Nation profile

Greenland
Kalaallit Nunaat

General information
Population
55,860 inhabitants (2017)
Area
2.166.086 km²
Institutions
Government and Parliament of Greenland
Major cities
Nuuk
State administration
Denmark
Territorial languages
Greenlandic (also known as Kalaallisut)
Official languages
Greenlandic
Major religion
Christianity (Protestantism)
National day
21 June

Introduction

Greenland is an island in the North Atlantic, the largest in the world, intermittently populated throughout history by Inuit peoples for at least the last 4,500 years and, also intermittently and in demographic minority, by Scandinavian people for the last 1,000 years. Denmark annexed Greenland in the 18th century; later it imposed a system of colonial rule under which the indigenous Inuit were marginalized and oppressed.

The colonial era officially came to an end in 1953, when Greenland became a Danish county and Danish citizenship was granted to the Inuit. Still, cultural assimilation policies continued. As a reaction to this, the growth of the Greenlandic nationalism led to the establishment of an autonomous government in 1979, which in 2009 was expanded. Ever since, Greenlandic institutions have been managing most of the island’s affairs. With a weak population (less than 60,000 inhabitants), sovereignty proponents believe that exploiting the island’s vast natural resources will be enough to eventually sustain an independent state.

Population

89% of the population (2017 data) is Greenland-born; 11% is born abroad. The majority of those born in Greenland are Inuit, the minority are people of European Danish background. Outside Danish, the three largest nationalities in the island are Philippine, Icelandic, and Thai.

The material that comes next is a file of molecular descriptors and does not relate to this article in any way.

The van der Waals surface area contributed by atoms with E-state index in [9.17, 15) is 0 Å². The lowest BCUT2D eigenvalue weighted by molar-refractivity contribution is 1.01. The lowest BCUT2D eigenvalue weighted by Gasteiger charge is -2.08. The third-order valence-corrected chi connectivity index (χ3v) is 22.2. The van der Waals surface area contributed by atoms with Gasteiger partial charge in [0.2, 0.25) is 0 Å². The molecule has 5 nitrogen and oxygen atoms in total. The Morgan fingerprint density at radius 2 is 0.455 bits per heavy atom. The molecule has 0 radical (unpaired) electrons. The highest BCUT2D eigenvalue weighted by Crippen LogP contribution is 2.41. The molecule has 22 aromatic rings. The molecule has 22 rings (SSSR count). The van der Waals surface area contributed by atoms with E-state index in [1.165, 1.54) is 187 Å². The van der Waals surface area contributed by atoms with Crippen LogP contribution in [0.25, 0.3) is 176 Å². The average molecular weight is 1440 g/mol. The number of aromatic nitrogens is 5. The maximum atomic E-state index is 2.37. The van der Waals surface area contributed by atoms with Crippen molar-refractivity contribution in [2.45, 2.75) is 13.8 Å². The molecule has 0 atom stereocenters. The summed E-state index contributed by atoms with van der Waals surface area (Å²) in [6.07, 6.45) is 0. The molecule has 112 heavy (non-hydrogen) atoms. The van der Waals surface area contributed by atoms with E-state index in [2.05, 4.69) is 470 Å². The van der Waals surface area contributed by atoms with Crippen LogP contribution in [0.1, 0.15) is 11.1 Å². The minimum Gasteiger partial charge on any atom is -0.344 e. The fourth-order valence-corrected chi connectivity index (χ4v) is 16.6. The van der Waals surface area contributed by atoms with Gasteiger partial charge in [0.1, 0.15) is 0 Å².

Degree of self-government

The Greenlandic Self-Government Act of 2009 grants the country wide powers —close to full internal self-government— in the legislative, executive and judicial branches, and gives the Greenlandic government the ability to establish foreign relations. The act also establishes Greenlandic as the only official language, and recognizes Greenland’s right to self-determination, including full independence.

Since autonomy was granted in 1979, votes to pro-independence parties have been steadily increasing, reaching some 70%-80% in present times. The Greenlandic government is drafting a Constitution proposal for the island.

Politics

Government: Siumut, Partii Naleraq, Atassut and Nunatta Qitornai coalition (since 2016)
Prime Minister: Kim Kielsen (Siumut), since 2014
Distribution of seats in Parliament (31 members). 2018 election:
Siumut (pro-independence, centre-left) - 9
Inuit Ataqatigiit (pro-independence, left) - 8
Democrats (unionist, centre-right) - 6
Partii Naleraq (pro-independence, centre) - 4
Atassut (ambiguous, centre-right) - 2
Cooperation Party (unionist, liberal) - 1
Nunatta Qitornai (pro-independence) - 1

(Last updated May 2018.)